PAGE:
Posted June 10, 2012 by David Watson in Films
 
 

A Thousand Kisses Deep


How much you like

How much you like A Thousand Kisses Deep may
depend on how much you like jazz.
And
not just any kind of jazz, we’re talking jaaaaaaaazzzzzz;
the moody, warbling, trumpet and sax-heavy jazz that accompanies tastefully lit
and shot soft-core scenes in ‘90s ‘erotic thrillers.’ You know, the kind of cable movie or TV show that’d star a
pre-X-Files David Duchovny or Matt
LeBlanc
before he had Friends
and lots of pneumatic naked ladies with names like Shannon, Amber and
Taryn. In fact, slash the running
time by two thirds and stir in a bit more nudity, humping and sweat and A Thousand Kisses Deep would have made
a pretty ok episode of The Red Shoe
Diaries
.

Coming
home from work after a tough day, 30-something singleton Mia (Jodie Whittaker) witnesses the elderly woman
who lives upstairs (but CLUE! she’s never met), jump to her death from her
apartment window. Scattered around
the body, she finds the torn scraps of a photo of Mia’s former lover, womanising
junkie jazz musician Ludwig (Dougray
Scott
).

Curious
and disconcerted, Mia convinces Max (David
Warner
), the building’s caretaker, to let her look around the dead woman’s
flat which feels oddly familiar.
While looking through the dead woman’s things, she finds letters she
received from Ludwig and personal items that convince her the suicidal old
woman was an older version of herself.
Unstuck in time, Mia must travel into her own troubled past and confront
old ghosts if she’s going to have any chance of changing her fate.

A
time-traveling tale of love, lust, fate, regret and soured romance, A Thousand Kisses Deep feels broadly thematically
similar to, but less satisfying than, last year’s time-bending thriller The Caller. It feels like an
episode of The Twilight Zone written
by a moonlighting headshrinker so it’ll come as little surprise to learn that
one of the writers is indeed a psychoanalyst. Perhaps because of this the revelations and plot-twists that
ensue every time Whittaker’s Mia jumps in the building’s time-travelling
elevator and revisits her past (abusive relationship with Scott, her unhappy
childhood, jazz, jazz and more jazz) are thumpingly obvious. In fact, Mia finds her problems may
even be pre-natal. You almost expect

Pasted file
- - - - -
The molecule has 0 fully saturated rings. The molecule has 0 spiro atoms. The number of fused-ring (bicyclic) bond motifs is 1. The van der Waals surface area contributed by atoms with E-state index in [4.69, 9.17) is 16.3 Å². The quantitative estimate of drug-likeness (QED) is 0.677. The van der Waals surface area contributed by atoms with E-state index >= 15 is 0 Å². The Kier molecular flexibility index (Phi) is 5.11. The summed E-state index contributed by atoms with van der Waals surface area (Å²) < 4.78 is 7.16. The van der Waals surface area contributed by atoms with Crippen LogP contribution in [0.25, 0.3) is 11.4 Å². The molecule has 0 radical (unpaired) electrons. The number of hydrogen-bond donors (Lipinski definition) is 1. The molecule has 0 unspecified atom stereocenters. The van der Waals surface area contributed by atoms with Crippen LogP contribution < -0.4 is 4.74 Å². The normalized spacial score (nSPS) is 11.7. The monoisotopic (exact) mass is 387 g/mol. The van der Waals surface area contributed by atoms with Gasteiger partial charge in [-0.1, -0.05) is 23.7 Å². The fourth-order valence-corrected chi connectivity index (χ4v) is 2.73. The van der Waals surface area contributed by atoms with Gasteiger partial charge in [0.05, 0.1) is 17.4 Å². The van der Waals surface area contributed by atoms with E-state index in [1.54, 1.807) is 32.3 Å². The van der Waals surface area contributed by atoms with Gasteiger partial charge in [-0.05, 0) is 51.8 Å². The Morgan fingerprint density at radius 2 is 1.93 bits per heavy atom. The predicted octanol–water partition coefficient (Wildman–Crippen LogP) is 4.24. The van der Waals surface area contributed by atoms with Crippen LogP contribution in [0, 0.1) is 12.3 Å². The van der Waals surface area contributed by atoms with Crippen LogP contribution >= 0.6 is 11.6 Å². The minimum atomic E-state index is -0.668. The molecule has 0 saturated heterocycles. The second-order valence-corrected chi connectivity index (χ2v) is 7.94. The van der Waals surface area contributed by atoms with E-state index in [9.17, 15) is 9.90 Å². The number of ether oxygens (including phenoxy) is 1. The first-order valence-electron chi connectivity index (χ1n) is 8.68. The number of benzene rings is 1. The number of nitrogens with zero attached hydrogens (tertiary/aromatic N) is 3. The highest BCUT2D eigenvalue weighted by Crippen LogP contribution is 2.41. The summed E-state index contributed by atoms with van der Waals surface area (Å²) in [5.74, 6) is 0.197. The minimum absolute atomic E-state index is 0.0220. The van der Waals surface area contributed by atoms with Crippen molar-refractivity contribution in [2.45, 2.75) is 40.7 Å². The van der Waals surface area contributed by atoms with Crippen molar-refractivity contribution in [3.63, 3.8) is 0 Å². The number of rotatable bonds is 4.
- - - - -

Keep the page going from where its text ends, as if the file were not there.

David Warner’s curmudgeonly old caretaker (channeling the spirit and look of
William Hartnell’s Doctor Who) to
rub his chin thoughtfully and pronounce: “Ah! Your mother was a cold-hearted
bitch who never had time for you and you caught her shagging a jazz trumpeter
in clown paint during your 10th birthday party…how did that make you
feel?” According to A Thousand Kisses Deep it makes you
obsessed with shagging the self-same jazz clown for the next 20 years. That kind of insight is surely worth
£70 an hour of anyone’s money.

And there
lies A Thousand Kisses Deep biggest
flaw; it’s just one big hypothetical, psychoanalytical session, 84 minutes of
navel-gazing, an exercise in mental masturbation. None of the characters really matter and none are really
developed – they exist purely in the mind of Mia. And despite the ever-reliable Whittaker’s best efforts,
Mia’s not exactly a well-developed character. From the first scene as she bins her dead mother’s
possessions, we know she’s had a thorny relationship with mummy. We know the first time she watches
Scott’s Ludwig cajole, seduce and bully her younger self, that she’s got some serious
daddy issues. Nothing that happens
in the film is much of a surprise, Mia’s journey is mapped out from the
start. It’s tough to get invested
in a character who’s such a mechanical plot device. That in turn, makes it hard to care about the underdeveloped
figments of her imagination.
Whittaker and Scott are both good and display an easy chemistry but
they’re let down by the script which lacks subtlety and ties up each plot
thread in a nice tidy bow.

In fact,
for a film so concerned with answering questions, it leaves far too many
unintentional questions hanging.
Like why does nobody recognise the 30-year old Mia? Even when they’re in the same scene,
talking to the same character. No
one ever says: “You know, you’re the spitting image of that girl over
there!” 30-something Mia looks
exactly like the 20-year old Mia but without a fringe. Yet
no one ever comments on it.
Maybe
Mia’s fringe is like Clark Kent’s glasses. Or maybe it’s a metaphor for identity. Or maybe it’s just lazy writing. Who knows? Similarly, no one ever asks Dougray Scott why a guy with a
Fife accent is named Ludwig? Be
honest, if Dougray Scott sleazed up to you in a jazz bar and introduced himself
as Ludwig the first thing out of most people’s mouth would be: “What kinda
name’s Ludwig for a Hibee?” Ok,
maybe not everybody. But it would still
cross your mind. Also, are jazz
musicians really considered that louche and sexy these days? Really?

Borrowing
its title from a song by Canadian laugh-riot Leonard Cohen, A Thousand Kisses Deep is an intriguing
if rather obvious melding of Freud and sci-fi and, in keeping with its
psychoanalytical air, its introspective to the point of self-obsession. Shame, it’s just not as deep as it
thinks it is.


David Watson

 
David Watson is a screenwriter, journalist and 'manny' who, depending on time of day and alcohol intake could be described as a likeable misanthrope or a carnaptious bampot. He loves about 96% of you but there's at least 4% he'd definitely eat in the event of a plane crash. Email: david.watson@filmjuice.com